The cotton sector was reformed in the mid-1990s when the very high international prices for cotton lint allowed ginners to pay attractive prices to farmers. This made cotton growing a highly profitable enterprise for both ginning companies and small farmers. However, the decline in prices from 1995 undermined this profitability as prices of seed cotton in Zambia fell from $0.56/kg in 1995 to $0.18/kg in 1999 and averaged US$0.225/kg in the past three harvest seasons of 2001/2003.
We have no doubt that farmers grew accustomed to several years of increasing prices and they did so with limited information on world market conditions. Thus they found it difficult to understand the reasons for decline in prices the ginning companies were giving them. This, together with lack of transparency in how each buyer determined his prices and how they deducted input costs, led farmers and their representatives to conclude that they were being exploited.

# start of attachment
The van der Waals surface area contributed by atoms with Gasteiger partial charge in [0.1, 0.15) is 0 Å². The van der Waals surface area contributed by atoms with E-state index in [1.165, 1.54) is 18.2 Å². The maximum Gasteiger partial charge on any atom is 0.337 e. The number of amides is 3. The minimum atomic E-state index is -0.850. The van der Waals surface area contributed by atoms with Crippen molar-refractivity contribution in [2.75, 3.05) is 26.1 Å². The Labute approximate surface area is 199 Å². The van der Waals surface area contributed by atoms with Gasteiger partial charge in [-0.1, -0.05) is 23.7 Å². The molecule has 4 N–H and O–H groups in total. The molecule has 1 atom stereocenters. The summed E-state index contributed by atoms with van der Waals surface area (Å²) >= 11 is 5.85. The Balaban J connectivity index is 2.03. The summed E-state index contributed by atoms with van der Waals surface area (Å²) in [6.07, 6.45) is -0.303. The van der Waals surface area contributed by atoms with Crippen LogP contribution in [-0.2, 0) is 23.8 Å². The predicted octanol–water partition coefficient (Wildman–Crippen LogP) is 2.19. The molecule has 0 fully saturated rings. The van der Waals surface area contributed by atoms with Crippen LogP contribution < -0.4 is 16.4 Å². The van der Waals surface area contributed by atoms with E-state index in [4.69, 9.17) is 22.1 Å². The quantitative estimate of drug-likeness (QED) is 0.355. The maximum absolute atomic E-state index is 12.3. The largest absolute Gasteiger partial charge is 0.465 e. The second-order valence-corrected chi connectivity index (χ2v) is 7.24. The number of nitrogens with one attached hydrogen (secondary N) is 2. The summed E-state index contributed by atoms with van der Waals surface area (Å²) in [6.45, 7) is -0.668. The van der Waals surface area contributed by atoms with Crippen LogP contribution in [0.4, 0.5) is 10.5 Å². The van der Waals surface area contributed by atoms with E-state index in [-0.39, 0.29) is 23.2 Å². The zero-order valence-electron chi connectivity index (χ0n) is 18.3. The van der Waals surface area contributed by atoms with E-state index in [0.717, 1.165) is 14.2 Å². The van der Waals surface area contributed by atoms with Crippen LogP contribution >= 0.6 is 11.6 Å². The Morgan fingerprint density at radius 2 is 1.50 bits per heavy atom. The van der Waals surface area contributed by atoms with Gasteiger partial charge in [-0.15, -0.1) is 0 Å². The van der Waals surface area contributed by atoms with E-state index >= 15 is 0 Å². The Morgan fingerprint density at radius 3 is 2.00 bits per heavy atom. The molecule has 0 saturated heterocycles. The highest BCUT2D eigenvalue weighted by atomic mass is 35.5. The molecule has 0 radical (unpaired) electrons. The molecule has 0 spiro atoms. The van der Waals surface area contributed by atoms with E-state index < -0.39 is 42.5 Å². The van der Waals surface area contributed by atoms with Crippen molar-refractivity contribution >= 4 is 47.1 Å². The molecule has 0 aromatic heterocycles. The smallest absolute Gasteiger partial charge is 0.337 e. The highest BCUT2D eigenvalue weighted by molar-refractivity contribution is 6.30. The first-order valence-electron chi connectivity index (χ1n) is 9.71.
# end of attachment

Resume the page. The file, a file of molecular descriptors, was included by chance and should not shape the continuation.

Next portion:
We note that this environment of lack of information created mistrust and in all likelihood led to the increasing rate at which farmers defaulted on their loans. It also led to their being involved in side selling of their yield to other firms and the loan repayment rate dropped from 86 per cent in 1996 to 65 per cent in 1999 and 2000.
In September 2004 Organisation Development and Community Management Trust (ODCMT) re-launched its programme to gather one million signatures in its campaign for fair cotton trade. From now on, the ODCMT will emphasize the issues listed below which it believes once achieved would improve the livelihood for small farmers. We wish to further emphasize that our campaign will culminate in the trade Week of April 2005.